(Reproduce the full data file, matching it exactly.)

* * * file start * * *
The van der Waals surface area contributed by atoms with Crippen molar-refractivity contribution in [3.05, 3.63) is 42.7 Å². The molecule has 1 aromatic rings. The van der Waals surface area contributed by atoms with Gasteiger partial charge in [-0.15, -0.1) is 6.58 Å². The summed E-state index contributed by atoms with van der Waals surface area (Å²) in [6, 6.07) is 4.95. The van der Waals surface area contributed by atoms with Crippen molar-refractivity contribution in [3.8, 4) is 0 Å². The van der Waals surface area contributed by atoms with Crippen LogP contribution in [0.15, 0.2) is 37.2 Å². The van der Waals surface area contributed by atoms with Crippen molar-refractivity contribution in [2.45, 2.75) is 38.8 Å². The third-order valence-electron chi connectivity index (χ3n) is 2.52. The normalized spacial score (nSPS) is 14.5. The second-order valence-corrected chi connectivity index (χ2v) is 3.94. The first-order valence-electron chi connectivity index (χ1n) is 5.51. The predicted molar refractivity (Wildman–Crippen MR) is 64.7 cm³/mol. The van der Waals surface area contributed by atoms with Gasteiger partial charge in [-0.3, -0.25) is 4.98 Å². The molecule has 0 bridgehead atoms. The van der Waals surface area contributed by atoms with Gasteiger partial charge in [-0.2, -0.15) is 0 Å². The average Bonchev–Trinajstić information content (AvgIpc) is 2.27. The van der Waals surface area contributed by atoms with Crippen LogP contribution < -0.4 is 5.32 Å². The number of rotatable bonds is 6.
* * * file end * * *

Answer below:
The van der Waals surface area contributed by atoms with Crippen molar-refractivity contribution in [3.05, 3.63) is 42.7 Å². The molecule has 1 aromatic rings. The van der Waals surface area contributed by atoms with Gasteiger partial charge in [-0.15, -0.1) is 6.58 Å². The summed E-state index contributed by atoms with van der Waals surface area (Å²) in [6, 6.07) is 4.95. The van der Waals surface area contributed by atoms with Crippen molar-refractivity contribution in [3.8, 4) is 0 Å². The van der Waals surface area contributed by atoms with Crippen LogP contribution in [0.15, 0.2) is 37.2 Å². The van der Waals surface area contributed by atoms with Crippen molar-refractivity contribution in [2.45, 2.75) is 38.8 Å². The third-order valence-electron chi connectivity index (χ3n) is 2.52. The normalized spacial score (nSPS) is 14.5. The second-order valence-corrected chi connectivity index (χ2v) is 3.94. The first-order valence-electron chi connectivity index (χ1n) is 5.51. The predicted molar refractivity (Wildman–Crippen MR) is 64.7 cm³/mol. The van der Waals surface area contributed by atoms with Gasteiger partial charge in [-0.3, -0.25) is 4.98 Å². The molecule has 0 bridgehead atoms. The van der Waals surface area contributed by atoms with Gasteiger partial charge in [-0.2, -0.15) is 0 Å². The average Bonchev–Trinajstić information content (AvgIpc) is 2.27. The van der Waals surface area contributed by atoms with Crippen LogP contribution < -0.4 is 5.32 Å². The number of rotatable bonds is 6.